2 methods dating fossils
Carbon-14, or radiocarbon, is a naturally occurring radioactive isotope that forms when cosmic rays in the upper atmosphere strike nitrogen molecules, which then oxidize to become carbon dioxide.Green plants absorb the carbon dioxide, so the population of carbon-14 molecules is continually replenished until the plant dies.Fossils document the order of appearance of groups and they tell us about some of the amazing plants and animals that died out long ago.Fossils can also show us how major crises, such as mass extinctions, happened, and how life recovered after them.Carbon-14 has a half-life of 5,730 ± 40 years, meaning that every 5,700 years or so the object loses half its carbon-14.Samples from the past 70,000 years made of wood, charcoal, peat, bone, antler or one of many other carbonates may be dated using this technique.Repeated recalibrations and retests, using ever more sophisticated techniques and equipment, cannot shift that date. With modern, extremely precise, methods, error bars are often only 1% or so.The fossil record is fundamental to an understanding of evolution.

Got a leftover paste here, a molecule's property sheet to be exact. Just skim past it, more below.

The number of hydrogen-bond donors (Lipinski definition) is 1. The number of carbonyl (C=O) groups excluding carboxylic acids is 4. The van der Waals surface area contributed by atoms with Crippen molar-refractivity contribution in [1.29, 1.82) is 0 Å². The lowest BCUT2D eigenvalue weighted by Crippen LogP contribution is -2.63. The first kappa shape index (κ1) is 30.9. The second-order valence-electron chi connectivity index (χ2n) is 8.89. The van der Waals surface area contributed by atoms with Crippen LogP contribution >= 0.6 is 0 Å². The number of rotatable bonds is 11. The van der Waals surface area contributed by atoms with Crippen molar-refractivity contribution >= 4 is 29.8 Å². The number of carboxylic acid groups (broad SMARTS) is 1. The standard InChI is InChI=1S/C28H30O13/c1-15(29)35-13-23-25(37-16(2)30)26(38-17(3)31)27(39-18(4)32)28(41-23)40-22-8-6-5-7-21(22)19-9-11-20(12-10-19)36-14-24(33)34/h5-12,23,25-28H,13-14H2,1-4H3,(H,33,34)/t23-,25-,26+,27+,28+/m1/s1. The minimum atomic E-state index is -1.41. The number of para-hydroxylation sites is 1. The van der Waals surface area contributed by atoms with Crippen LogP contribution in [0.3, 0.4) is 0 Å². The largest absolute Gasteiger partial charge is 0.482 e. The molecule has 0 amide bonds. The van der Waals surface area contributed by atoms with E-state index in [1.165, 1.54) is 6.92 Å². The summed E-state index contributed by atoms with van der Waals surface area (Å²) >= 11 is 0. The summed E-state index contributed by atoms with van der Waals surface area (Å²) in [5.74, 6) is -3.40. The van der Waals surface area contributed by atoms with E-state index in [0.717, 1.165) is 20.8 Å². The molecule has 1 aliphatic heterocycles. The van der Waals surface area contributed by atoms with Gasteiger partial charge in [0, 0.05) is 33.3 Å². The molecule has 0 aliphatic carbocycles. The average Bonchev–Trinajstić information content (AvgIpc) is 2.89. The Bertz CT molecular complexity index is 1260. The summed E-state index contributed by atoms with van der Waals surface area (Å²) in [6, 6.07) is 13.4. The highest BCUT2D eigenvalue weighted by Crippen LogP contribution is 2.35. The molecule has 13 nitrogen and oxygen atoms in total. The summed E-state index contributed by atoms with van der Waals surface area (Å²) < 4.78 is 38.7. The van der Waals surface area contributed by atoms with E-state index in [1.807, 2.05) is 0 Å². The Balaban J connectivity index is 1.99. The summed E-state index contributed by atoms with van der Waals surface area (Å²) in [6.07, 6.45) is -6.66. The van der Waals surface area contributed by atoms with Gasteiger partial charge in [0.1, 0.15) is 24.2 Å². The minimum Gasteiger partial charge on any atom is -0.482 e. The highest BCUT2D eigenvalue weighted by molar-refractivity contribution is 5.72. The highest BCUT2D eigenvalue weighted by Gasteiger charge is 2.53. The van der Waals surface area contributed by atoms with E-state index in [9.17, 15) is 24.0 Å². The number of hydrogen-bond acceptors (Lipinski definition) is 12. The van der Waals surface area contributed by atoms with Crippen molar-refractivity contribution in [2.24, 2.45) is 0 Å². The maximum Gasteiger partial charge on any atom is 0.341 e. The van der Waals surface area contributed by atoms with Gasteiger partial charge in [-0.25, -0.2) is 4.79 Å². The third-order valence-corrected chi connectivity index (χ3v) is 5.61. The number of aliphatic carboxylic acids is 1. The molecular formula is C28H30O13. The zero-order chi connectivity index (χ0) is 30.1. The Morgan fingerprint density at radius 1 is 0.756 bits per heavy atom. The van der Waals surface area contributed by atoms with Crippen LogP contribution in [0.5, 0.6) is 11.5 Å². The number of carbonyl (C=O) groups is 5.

After death the amount of carbon-14 in the organic specimen decreases very regularly as the molecules decay.These demonstrate that, of course, we do not know everything (and clearly never will), but we know enough.Today, innovative techniques provide further confirmation and understanding of the history of life.Though still heavily used, relative dating is now augmented by several modern dating techniques.Radiocarbon dating involves determining the age of an ancient fossil or specimen by measuring its carbon-14 content.
Early geologists, in the 1700s and 1800s, noticed how fossils seemed to occur in sequences: certain assemblages of fossils were always found below other assemblages. Since 1859, paleontologists, or fossil experts, have searched the world for fossils.